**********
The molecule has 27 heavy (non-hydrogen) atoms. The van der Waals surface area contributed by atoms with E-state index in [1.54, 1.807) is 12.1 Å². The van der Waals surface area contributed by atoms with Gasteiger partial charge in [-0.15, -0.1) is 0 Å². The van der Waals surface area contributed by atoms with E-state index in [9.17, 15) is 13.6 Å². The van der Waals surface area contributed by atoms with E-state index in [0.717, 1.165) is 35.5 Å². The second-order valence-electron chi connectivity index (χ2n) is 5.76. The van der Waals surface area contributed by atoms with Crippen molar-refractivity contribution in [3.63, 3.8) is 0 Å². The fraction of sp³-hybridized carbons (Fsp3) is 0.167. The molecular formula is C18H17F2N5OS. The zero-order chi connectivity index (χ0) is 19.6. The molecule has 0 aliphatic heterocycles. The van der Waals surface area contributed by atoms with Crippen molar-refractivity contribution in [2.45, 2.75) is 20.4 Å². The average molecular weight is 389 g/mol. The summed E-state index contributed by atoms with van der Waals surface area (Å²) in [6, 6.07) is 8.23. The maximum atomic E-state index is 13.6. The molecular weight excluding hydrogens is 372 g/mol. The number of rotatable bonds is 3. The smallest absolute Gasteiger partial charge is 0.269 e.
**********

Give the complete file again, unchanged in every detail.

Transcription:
The molecule has 27 heavy (non-hydrogen) atoms. The van der Waals surface area contributed by atoms with E-state index in [1.54, 1.807) is 12.1 Å². The van der Waals surface area contributed by atoms with Gasteiger partial charge in [-0.15, -0.1) is 0 Å². The van der Waals surface area contributed by atoms with E-state index in [9.17, 15) is 13.6 Å². The van der Waals surface area contributed by atoms with E-state index in [0.717, 1.165) is 35.5 Å². The second-order valence-electron chi connectivity index (χ2n) is 5.76. The van der Waals surface area contributed by atoms with Crippen molar-refractivity contribution in [3.63, 3.8) is 0 Å². The fraction of sp³-hybridized carbons (Fsp3) is 0.167. The molecular formula is C18H17F2N5OS. The zero-order chi connectivity index (χ0) is 19.6. The molecule has 0 aliphatic heterocycles. The van der Waals surface area contributed by atoms with Crippen molar-refractivity contribution in [2.45, 2.75) is 20.4 Å². The average molecular weight is 389 g/mol. The summed E-state index contributed by atoms with van der Waals surface area (Å²) in [6, 6.07) is 8.23. The maximum atomic E-state index is 13.6. The molecular weight excluding hydrogens is 372 g/mol. The number of rotatable bonds is 3. The smallest absolute Gasteiger partial charge is 0.269 e.